Journal Article

Carcinogenicity of antioxidants BHA, caffeic acid, sesamol, 4-methoxyphenol and catechol at low doses, either alone or in combination, and modulation of their effects in a rat medium-term multi-organ carcinogenesis model.

M Hirose, Y Takesada, H Tanaka, S Tamano, T Kato and T Shirai

in Carcinogenesis

Volume 19, issue 1, pages 207-212
Published in print January 1998 | ISSN: 0143-3334
Published online January 1998 | e-ISSN: 1460-2180 | DOI: http://dx.doi.org/10.1093/carcin/19.1.207
Carcinogenicity of antioxidants BHA, caffeic acid, sesamol, 4-methoxyphenol and catechol at low doses, either alone or in combination, and modulation of their effects in a rat medium-term multi-organ carcinogenesis model.

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The carcinogenicity of low dietary levels of the antioxidants butylated hydroxyanisole (BHA), caffeic acid, sesamol, 4-methoxyphenol (4-MP) and catechol, known to target the forestomach or glandular stomach, were examined alone or in combination in a 2-year long-term experiment and their modifying effects assessed in a medium-term multiorgan model. In the carcinogenicity study, groups of 30-31 male F344 rats were treated with 0.4% BHA, 0.4% caffeic acid, 0.4% sesamol, 0.4% 4-MP and 0.16% catechol either alone or in combination for up to 104 weeks and then killed. In the medium-term multi-organ model, groups of 10 to 15 male F344 rats were given diethylnitrosamine (DEN), N-methylnitrosourea (MNU), 1,2-dimethylhydrazine (DMH), N-butyl-N-(4-hydroxybutyl)nitrosamine (BBN) and 2,2'-dihydroxy-di-n-propylnitrosamine (DHPN) for a total multiple initiation period of 4 weeks (DMBDD treatment). BHA, caffeic acid, sesamol and 4-MP, each at doses of 0.4% or 0.08%, and catechol at doses of 0.16% or 0.032% were administered in the diet either alone or in combination after completion of the initiation regimen. All surviving animals were killed at the end of week 28, and major organs were examined histopathologically. In the carcinogenicity study, slightly increased incidences of forestomach papillomas were found in the sesamol- (15.8%), caffeic acid- (14.8%), catechol- (3%) and 4-MP- (11.5%) treated groups as compared with basal diet (0%), and a significant increase was observed with the five antioxidants in combination (42.9%, P < 0.001). In a medium-term multiorgan carcinogenesis model, incidences of forestomach papillomas and/or carcinomas were increased in each high dose group, but additive or synergistic effects were not found in the combination group. In the low dose case, the incidence of forestomach papillomas was significantly increased only in the combination group. With regard to other organs, the incidence of colon tumors was significantly decreased only in the high dose combination group. The results indicate that even at low dose levels phenolic compounds can exert additive/synergistic effect on carcinogenesis.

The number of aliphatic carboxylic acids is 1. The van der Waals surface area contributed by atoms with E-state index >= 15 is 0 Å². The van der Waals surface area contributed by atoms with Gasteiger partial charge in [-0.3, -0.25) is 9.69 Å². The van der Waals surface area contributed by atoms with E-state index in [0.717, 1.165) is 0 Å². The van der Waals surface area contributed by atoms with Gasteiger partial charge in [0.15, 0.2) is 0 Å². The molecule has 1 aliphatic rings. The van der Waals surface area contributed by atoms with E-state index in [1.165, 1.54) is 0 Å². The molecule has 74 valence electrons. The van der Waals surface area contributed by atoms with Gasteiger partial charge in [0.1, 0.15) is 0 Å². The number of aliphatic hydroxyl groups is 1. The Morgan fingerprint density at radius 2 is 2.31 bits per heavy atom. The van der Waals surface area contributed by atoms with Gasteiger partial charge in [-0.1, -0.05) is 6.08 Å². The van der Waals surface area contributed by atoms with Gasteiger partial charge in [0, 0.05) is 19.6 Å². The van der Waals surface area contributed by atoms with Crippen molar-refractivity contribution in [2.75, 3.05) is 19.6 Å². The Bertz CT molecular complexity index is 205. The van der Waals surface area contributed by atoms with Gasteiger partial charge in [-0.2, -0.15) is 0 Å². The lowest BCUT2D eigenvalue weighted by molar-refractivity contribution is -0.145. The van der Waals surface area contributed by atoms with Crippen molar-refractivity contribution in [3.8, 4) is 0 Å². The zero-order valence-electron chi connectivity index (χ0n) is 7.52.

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Subjects: Clinical Cytogenetics and Molecular Genetics

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